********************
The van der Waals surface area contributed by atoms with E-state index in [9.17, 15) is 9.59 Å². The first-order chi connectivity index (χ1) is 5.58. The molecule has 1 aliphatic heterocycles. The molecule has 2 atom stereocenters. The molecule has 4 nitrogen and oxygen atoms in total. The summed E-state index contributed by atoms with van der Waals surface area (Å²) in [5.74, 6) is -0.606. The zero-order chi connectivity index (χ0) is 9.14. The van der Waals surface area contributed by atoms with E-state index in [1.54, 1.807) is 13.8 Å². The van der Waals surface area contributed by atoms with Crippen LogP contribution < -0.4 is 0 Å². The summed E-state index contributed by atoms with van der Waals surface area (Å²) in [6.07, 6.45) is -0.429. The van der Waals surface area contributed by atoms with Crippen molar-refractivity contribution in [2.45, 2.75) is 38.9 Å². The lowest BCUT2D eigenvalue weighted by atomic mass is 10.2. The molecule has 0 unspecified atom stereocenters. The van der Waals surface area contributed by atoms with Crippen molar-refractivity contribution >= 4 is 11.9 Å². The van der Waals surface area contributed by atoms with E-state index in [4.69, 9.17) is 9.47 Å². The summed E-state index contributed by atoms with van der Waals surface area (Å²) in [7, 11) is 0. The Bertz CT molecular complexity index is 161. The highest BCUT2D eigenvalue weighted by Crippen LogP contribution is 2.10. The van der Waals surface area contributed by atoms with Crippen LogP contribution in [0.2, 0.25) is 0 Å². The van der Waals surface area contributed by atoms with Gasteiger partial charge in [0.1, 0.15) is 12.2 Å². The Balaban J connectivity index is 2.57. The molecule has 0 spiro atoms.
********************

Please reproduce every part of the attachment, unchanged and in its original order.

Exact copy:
The van der Waals surface area contributed by atoms with E-state index in [9.17, 15) is 9.59 Å². The first-order chi connectivity index (χ1) is 5.58. The molecule has 1 aliphatic heterocycles. The molecule has 2 atom stereocenters. The molecule has 4 nitrogen and oxygen atoms in total. The summed E-state index contributed by atoms with van der Waals surface area (Å²) in [5.74, 6) is -0.606. The zero-order chi connectivity index (χ0) is 9.14. The van der Waals surface area contributed by atoms with E-state index in [1.54, 1.807) is 13.8 Å². The van der Waals surface area contributed by atoms with Crippen LogP contribution < -0.4 is 0 Å². The summed E-state index contributed by atoms with van der Waals surface area (Å²) in [6.07, 6.45) is -0.429. The van der Waals surface area contributed by atoms with Crippen molar-refractivity contribution in [2.45, 2.75) is 38.9 Å². The lowest BCUT2D eigenvalue weighted by atomic mass is 10.2. The molecule has 0 unspecified atom stereocenters. The van der Waals surface area contributed by atoms with Crippen molar-refractivity contribution >= 4 is 11.9 Å². The van der Waals surface area contributed by atoms with E-state index in [4.69, 9.17) is 9.47 Å². The summed E-state index contributed by atoms with van der Waals surface area (Å²) in [7, 11) is 0. The Bertz CT molecular complexity index is 161. The highest BCUT2D eigenvalue weighted by Crippen LogP contribution is 2.10. The van der Waals surface area contributed by atoms with Crippen LogP contribution in [0.2, 0.25) is 0 Å². The van der Waals surface area contributed by atoms with Gasteiger partial charge in [0.1, 0.15) is 12.2 Å². The Balaban J connectivity index is 2.57. The molecule has 0 spiro atoms.